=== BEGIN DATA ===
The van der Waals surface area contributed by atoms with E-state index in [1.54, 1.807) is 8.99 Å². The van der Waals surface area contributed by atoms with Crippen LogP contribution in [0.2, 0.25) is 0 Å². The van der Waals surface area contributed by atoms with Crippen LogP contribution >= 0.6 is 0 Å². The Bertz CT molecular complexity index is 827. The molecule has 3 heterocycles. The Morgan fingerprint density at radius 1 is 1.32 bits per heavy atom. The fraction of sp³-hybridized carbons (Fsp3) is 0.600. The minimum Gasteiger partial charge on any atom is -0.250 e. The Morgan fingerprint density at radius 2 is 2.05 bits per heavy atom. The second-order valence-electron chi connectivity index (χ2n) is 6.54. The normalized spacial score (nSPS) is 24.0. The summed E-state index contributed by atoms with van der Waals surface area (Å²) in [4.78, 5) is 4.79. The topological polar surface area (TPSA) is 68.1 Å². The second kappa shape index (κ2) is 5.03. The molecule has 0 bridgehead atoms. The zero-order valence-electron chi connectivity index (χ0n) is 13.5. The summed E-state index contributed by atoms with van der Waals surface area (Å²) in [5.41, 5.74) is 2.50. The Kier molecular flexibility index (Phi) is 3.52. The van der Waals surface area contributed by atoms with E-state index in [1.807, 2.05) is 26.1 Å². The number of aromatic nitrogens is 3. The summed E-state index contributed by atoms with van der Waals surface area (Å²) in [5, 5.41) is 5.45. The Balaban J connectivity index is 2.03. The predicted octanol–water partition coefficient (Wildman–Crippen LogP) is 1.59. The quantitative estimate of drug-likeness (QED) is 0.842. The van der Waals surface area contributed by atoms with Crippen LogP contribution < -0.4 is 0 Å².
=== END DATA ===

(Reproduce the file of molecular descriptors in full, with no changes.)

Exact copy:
The van der Waals surface area contributed by atoms with E-state index in [1.54, 1.807) is 8.99 Å². The van der Waals surface area contributed by atoms with Crippen LogP contribution in [0.2, 0.25) is 0 Å². The van der Waals surface area contributed by atoms with Crippen LogP contribution >= 0.6 is 0 Å². The Bertz CT molecular complexity index is 827. The molecule has 3 heterocycles. The Morgan fingerprint density at radius 1 is 1.32 bits per heavy atom. The fraction of sp³-hybridized carbons (Fsp3) is 0.600. The minimum Gasteiger partial charge on any atom is -0.250 e. The Morgan fingerprint density at radius 2 is 2.05 bits per heavy atom. The second-order valence-electron chi connectivity index (χ2n) is 6.54. The normalized spacial score (nSPS) is 24.0. The summed E-state index contributed by atoms with van der Waals surface area (Å²) in [4.78, 5) is 4.79. The topological polar surface area (TPSA) is 68.1 Å². The second kappa shape index (κ2) is 5.03. The molecule has 0 bridgehead atoms. The zero-order valence-electron chi connectivity index (χ0n) is 13.5. The summed E-state index contributed by atoms with van der Waals surface area (Å²) in [5.41, 5.74) is 2.50. The Kier molecular flexibility index (Phi) is 3.52. The van der Waals surface area contributed by atoms with E-state index in [1.807, 2.05) is 26.1 Å². The number of aromatic nitrogens is 3. The summed E-state index contributed by atoms with van der Waals surface area (Å²) in [5, 5.41) is 5.45. The Balaban J connectivity index is 2.03. The predicted octanol–water partition coefficient (Wildman–Crippen LogP) is 1.59. The quantitative estimate of drug-likeness (QED) is 0.842. The van der Waals surface area contributed by atoms with Crippen LogP contribution < -0.4 is 0 Å².